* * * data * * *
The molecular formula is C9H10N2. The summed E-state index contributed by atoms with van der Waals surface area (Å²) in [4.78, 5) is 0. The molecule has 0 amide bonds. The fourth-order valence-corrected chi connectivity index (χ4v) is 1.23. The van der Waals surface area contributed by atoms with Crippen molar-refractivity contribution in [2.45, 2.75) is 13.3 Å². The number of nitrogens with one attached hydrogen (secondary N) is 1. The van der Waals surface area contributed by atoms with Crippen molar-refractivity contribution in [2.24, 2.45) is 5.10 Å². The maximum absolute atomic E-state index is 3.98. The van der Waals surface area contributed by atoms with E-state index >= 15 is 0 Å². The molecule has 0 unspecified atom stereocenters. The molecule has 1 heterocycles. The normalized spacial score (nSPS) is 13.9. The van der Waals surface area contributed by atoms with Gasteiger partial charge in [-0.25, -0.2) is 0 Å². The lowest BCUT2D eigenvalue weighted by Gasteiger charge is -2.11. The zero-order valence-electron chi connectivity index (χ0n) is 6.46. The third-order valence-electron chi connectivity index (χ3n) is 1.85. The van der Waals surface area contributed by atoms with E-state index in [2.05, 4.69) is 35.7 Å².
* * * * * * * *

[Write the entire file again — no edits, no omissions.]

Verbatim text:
The molecular formula is C9H10N2. The summed E-state index contributed by atoms with van der Waals surface area (Å²) in [4.78, 5) is 0. The molecule has 0 amide bonds. The fourth-order valence-corrected chi connectivity index (χ4v) is 1.23. The van der Waals surface area contributed by atoms with Crippen molar-refractivity contribution in [2.45, 2.75) is 13.3 Å². The number of nitrogens with one attached hydrogen (secondary N) is 1. The van der Waals surface area contributed by atoms with Crippen molar-refractivity contribution in [2.24, 2.45) is 5.10 Å². The maximum absolute atomic E-state index is 3.98. The van der Waals surface area contributed by atoms with E-state index >= 15 is 0 Å². The molecule has 0 unspecified atom stereocenters. The molecule has 1 heterocycles. The normalized spacial score (nSPS) is 13.9. The van der Waals surface area contributed by atoms with Gasteiger partial charge in [-0.25, -0.2) is 0 Å². The lowest BCUT2D eigenvalue weighted by Gasteiger charge is -2.11. The zero-order valence-electron chi connectivity index (χ0n) is 6.46. The third-order valence-electron chi connectivity index (χ3n) is 1.85. The van der Waals surface area contributed by atoms with E-state index in [2.05, 4.69) is 35.7 Å².